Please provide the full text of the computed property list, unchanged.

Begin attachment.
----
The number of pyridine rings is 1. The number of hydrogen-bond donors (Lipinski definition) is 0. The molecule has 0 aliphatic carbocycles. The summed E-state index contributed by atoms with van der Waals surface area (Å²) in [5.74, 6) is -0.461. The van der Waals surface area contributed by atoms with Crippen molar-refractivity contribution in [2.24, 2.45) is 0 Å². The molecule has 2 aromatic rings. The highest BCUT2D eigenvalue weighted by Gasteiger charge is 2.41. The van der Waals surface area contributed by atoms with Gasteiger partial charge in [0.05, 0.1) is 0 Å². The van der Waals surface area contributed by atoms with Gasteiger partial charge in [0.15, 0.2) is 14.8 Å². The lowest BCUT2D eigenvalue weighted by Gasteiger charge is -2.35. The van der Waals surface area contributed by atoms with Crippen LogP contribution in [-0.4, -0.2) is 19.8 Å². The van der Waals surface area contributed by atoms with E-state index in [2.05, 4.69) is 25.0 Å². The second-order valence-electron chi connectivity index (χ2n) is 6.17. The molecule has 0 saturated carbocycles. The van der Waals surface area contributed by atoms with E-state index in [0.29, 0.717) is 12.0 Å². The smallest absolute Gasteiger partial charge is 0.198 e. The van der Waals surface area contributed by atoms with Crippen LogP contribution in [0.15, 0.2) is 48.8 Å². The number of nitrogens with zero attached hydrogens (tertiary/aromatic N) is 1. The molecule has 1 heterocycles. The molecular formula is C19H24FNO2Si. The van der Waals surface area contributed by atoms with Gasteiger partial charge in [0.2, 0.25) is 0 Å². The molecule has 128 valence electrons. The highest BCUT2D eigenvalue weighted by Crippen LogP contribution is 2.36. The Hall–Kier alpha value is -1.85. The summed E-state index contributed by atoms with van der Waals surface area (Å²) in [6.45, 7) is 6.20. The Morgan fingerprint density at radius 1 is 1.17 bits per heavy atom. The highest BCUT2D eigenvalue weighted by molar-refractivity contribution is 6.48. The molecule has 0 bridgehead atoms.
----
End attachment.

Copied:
The number of pyridine rings is 1. The number of hydrogen-bond donors (Lipinski definition) is 0. The molecule has 0 aliphatic carbocycles. The summed E-state index contributed by atoms with van der Waals surface area (Å²) in [5.74, 6) is -0.461. The van der Waals surface area contributed by atoms with Crippen molar-refractivity contribution in [2.24, 2.45) is 0 Å². The molecule has 2 aromatic rings. The highest BCUT2D eigenvalue weighted by Gasteiger charge is 2.41. The van der Waals surface area contributed by atoms with Gasteiger partial charge in [0.05, 0.1) is 0 Å². The van der Waals surface area contributed by atoms with Gasteiger partial charge in [0.15, 0.2) is 14.8 Å². The lowest BCUT2D eigenvalue weighted by Gasteiger charge is -2.35. The van der Waals surface area contributed by atoms with Crippen LogP contribution in [-0.4, -0.2) is 19.8 Å². The van der Waals surface area contributed by atoms with E-state index in [2.05, 4.69) is 25.0 Å². The second-order valence-electron chi connectivity index (χ2n) is 6.17. The molecule has 0 saturated carbocycles. The van der Waals surface area contributed by atoms with E-state index in [0.29, 0.717) is 12.0 Å². The smallest absolute Gasteiger partial charge is 0.198 e. The van der Waals surface area contributed by atoms with Crippen LogP contribution in [0.15, 0.2) is 48.8 Å². The number of nitrogens with zero attached hydrogens (tertiary/aromatic N) is 1. The molecule has 1 heterocycles. The molecular formula is C19H24FNO2Si. The van der Waals surface area contributed by atoms with Gasteiger partial charge in [0.2, 0.25) is 0 Å². The molecule has 128 valence electrons. The highest BCUT2D eigenvalue weighted by Crippen LogP contribution is 2.36. The Hall–Kier alpha value is -1.85. The summed E-state index contributed by atoms with van der Waals surface area (Å²) in [6.45, 7) is 6.20. The Morgan fingerprint density at radius 1 is 1.17 bits per heavy atom. The highest BCUT2D eigenvalue weighted by molar-refractivity contribution is 6.48. The molecule has 0 bridgehead atoms.